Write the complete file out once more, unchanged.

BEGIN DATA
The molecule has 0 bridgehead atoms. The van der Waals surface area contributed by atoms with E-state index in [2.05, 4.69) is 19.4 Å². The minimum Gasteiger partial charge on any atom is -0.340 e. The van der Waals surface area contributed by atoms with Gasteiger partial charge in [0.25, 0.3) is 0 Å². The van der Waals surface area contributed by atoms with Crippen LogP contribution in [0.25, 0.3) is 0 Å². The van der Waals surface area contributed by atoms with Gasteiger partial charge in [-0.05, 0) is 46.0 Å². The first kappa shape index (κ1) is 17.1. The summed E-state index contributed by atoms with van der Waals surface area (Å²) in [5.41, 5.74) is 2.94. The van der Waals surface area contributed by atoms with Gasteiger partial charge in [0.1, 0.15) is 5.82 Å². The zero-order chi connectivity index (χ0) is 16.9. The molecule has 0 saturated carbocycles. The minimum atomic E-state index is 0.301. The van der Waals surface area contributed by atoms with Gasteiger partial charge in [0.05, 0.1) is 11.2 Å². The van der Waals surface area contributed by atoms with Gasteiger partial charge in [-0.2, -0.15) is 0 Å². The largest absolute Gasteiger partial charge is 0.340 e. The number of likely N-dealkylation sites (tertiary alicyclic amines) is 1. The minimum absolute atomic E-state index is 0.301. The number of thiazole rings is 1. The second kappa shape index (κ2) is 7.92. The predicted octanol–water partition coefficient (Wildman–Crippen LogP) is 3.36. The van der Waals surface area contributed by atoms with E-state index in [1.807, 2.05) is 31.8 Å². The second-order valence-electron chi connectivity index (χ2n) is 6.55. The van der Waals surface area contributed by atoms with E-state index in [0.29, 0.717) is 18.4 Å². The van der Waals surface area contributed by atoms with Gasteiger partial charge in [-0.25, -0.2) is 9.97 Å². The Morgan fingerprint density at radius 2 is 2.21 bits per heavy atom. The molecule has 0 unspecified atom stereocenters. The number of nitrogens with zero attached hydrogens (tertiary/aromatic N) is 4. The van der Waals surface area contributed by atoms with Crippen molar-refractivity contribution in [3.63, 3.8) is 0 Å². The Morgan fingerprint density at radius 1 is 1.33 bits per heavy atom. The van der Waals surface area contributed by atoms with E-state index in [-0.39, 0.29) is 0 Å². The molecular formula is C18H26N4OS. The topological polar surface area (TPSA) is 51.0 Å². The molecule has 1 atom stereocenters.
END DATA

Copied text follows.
The molecule has 0 bridgehead atoms. The van der Waals surface area contributed by atoms with E-state index in [2.05, 4.69) is 19.4 Å². The minimum Gasteiger partial charge on any atom is -0.340 e. The van der Waals surface area contributed by atoms with Gasteiger partial charge in [0.25, 0.3) is 0 Å². The van der Waals surface area contributed by atoms with Crippen LogP contribution in [0.25, 0.3) is 0 Å². The van der Waals surface area contributed by atoms with Gasteiger partial charge in [-0.05, 0) is 46.0 Å². The first kappa shape index (κ1) is 17.1. The summed E-state index contributed by atoms with van der Waals surface area (Å²) in [5.41, 5.74) is 2.94. The van der Waals surface area contributed by atoms with Gasteiger partial charge in [0.1, 0.15) is 5.82 Å². The zero-order chi connectivity index (χ0) is 16.9. The molecule has 0 saturated carbocycles. The minimum atomic E-state index is 0.301. The van der Waals surface area contributed by atoms with Gasteiger partial charge in [0.05, 0.1) is 11.2 Å². The van der Waals surface area contributed by atoms with Gasteiger partial charge in [-0.2, -0.15) is 0 Å². The largest absolute Gasteiger partial charge is 0.340 e. The number of likely N-dealkylation sites (tertiary alicyclic amines) is 1. The minimum absolute atomic E-state index is 0.301. The number of thiazole rings is 1. The second kappa shape index (κ2) is 7.92. The predicted octanol–water partition coefficient (Wildman–Crippen LogP) is 3.36. The van der Waals surface area contributed by atoms with E-state index in [1.807, 2.05) is 31.8 Å². The second-order valence-electron chi connectivity index (χ2n) is 6.55. The van der Waals surface area contributed by atoms with E-state index in [0.29, 0.717) is 18.4 Å². The van der Waals surface area contributed by atoms with Gasteiger partial charge in [-0.25, -0.2) is 9.97 Å². The Morgan fingerprint density at radius 2 is 2.21 bits per heavy atom. The molecule has 0 unspecified atom stereocenters. The number of nitrogens with zero attached hydrogens (tertiary/aromatic N) is 4. The van der Waals surface area contributed by atoms with Crippen molar-refractivity contribution in [3.63, 3.8) is 0 Å². The Morgan fingerprint density at radius 1 is 1.33 bits per heavy atom. The van der Waals surface area contributed by atoms with E-state index in [-0.39, 0.29) is 0 Å². The molecular formula is C18H26N4OS. The topological polar surface area (TPSA) is 51.0 Å². The molecule has 1 atom stereocenters.